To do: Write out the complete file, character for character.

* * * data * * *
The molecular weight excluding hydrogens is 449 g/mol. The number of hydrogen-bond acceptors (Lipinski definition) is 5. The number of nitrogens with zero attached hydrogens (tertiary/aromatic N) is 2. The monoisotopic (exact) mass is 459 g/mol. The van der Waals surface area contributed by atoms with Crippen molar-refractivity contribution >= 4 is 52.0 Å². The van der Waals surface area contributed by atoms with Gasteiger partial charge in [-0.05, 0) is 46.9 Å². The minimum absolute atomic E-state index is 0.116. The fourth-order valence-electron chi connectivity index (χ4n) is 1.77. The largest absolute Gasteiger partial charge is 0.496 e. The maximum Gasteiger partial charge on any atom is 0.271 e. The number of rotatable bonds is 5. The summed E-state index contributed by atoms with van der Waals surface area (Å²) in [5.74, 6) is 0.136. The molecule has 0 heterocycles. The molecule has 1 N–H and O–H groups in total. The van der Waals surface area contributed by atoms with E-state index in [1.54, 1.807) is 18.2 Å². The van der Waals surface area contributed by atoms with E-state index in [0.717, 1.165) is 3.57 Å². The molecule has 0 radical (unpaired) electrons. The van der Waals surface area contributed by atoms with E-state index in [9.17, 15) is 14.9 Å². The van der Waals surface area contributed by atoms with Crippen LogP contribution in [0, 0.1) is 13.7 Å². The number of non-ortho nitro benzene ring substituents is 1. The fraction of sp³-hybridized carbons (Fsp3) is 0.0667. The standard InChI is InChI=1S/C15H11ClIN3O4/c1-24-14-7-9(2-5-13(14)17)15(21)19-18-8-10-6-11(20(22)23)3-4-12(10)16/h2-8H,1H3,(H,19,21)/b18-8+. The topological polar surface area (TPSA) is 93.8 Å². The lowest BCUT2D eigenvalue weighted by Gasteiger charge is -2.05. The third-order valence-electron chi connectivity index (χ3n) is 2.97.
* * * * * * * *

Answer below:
The molecular weight excluding hydrogens is 449 g/mol. The number of hydrogen-bond acceptors (Lipinski definition) is 5. The number of nitrogens with zero attached hydrogens (tertiary/aromatic N) is 2. The monoisotopic (exact) mass is 459 g/mol. The van der Waals surface area contributed by atoms with Crippen molar-refractivity contribution >= 4 is 52.0 Å². The van der Waals surface area contributed by atoms with Gasteiger partial charge in [-0.05, 0) is 46.9 Å². The minimum absolute atomic E-state index is 0.116. The fourth-order valence-electron chi connectivity index (χ4n) is 1.77. The largest absolute Gasteiger partial charge is 0.496 e. The maximum Gasteiger partial charge on any atom is 0.271 e. The number of rotatable bonds is 5. The summed E-state index contributed by atoms with van der Waals surface area (Å²) in [5.74, 6) is 0.136. The molecule has 0 heterocycles. The molecule has 1 N–H and O–H groups in total. The van der Waals surface area contributed by atoms with E-state index in [1.54, 1.807) is 18.2 Å². The van der Waals surface area contributed by atoms with E-state index in [0.717, 1.165) is 3.57 Å². The molecule has 0 radical (unpaired) electrons. The van der Waals surface area contributed by atoms with E-state index in [9.17, 15) is 14.9 Å². The van der Waals surface area contributed by atoms with Crippen LogP contribution in [0, 0.1) is 13.7 Å². The number of non-ortho nitro benzene ring substituents is 1. The fraction of sp³-hybridized carbons (Fsp3) is 0.0667. The standard InChI is InChI=1S/C15H11ClIN3O4/c1-24-14-7-9(2-5-13(14)17)15(21)19-18-8-10-6-11(20(22)23)3-4-12(10)16/h2-8H,1H3,(H,19,21)/b18-8+. The topological polar surface area (TPSA) is 93.8 Å². The lowest BCUT2D eigenvalue weighted by Gasteiger charge is -2.05. The third-order valence-electron chi connectivity index (χ3n) is 2.97.